On March 8, 1888, the Utah Territorial legislature passed a bill establishing a new college to be built in Cache County. A little over a year later, on July 27, 1889, a group of territorial officials gathered to lay the cornerstone for the first building to be erected on the campus of Utah State University and to dedicate a promising, if then remote, new institution of higher education. It was a dignified and momentous occasion in the history of Utah education.
Today, more than a century later, the university projects a panorama of progress that would have astounded the pioneer founders, with prospects of even greater advancements to come. The raw campus of 1889 is now clothed in green lawns and spreading trees. The original building has been joined by more than 100 others, including a vast expansion of Statewide Campuses, exemplifying the land-grant mission. The initial nine-person faculty has grown to more than 800. And the first student body of 22 has swelled to more than 25,000.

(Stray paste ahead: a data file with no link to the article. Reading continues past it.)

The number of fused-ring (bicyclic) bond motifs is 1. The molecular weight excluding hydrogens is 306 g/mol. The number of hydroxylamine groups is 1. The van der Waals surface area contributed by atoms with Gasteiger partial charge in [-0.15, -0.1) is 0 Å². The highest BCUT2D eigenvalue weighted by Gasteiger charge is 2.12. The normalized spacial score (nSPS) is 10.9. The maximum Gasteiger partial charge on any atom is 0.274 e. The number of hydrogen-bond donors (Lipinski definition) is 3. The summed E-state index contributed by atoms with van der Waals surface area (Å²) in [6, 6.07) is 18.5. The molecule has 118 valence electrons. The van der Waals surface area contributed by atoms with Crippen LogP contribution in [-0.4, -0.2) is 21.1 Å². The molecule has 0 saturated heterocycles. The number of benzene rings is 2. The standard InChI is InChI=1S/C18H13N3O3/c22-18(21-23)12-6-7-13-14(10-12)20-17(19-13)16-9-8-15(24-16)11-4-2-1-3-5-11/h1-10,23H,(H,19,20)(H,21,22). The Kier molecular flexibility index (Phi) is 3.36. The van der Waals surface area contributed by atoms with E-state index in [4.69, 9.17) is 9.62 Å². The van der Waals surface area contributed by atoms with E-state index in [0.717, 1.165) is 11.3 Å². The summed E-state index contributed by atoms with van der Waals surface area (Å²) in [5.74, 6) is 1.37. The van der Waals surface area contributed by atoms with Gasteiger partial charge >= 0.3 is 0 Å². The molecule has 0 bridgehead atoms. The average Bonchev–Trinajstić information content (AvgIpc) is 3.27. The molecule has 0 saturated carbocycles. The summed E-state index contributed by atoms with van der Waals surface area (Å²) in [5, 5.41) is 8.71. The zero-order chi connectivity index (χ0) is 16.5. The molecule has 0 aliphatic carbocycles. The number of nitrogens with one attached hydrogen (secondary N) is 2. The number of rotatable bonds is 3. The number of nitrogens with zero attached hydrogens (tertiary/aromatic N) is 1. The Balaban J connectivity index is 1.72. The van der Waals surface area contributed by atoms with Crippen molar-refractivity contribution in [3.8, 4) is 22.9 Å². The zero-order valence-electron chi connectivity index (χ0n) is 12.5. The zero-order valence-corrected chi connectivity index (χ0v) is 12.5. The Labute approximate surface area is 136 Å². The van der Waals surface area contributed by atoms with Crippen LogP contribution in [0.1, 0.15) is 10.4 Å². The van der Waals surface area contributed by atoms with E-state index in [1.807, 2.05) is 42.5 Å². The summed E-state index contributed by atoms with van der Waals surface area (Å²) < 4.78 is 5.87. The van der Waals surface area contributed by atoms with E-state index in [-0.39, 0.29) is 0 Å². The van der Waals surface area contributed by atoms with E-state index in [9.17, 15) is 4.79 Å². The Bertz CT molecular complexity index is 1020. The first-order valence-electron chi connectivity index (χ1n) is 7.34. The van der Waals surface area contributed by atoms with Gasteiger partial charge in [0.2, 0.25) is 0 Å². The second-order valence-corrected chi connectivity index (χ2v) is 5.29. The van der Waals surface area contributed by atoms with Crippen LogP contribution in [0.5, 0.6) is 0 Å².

The original building, now called Old Main, remains rooted to the foundations of the school, an enduring symbol of the original commitment of the university to the pursuit of excellence. Old Main, affectionately remembered by succeeding generations of students and characterized by the tower bell, has been a distinctive aspect of Utah State University for all who have walked its halls as students, faculty, or guests.
The Old Main Society was established in 1967 to recognize those individuals who have been alert to the challenge of the founders and assisted the university through their gifts of private money which augment our public funds.
Utah State University thanks and honors those individuals willing to contribute their resources for the future of Utah State University.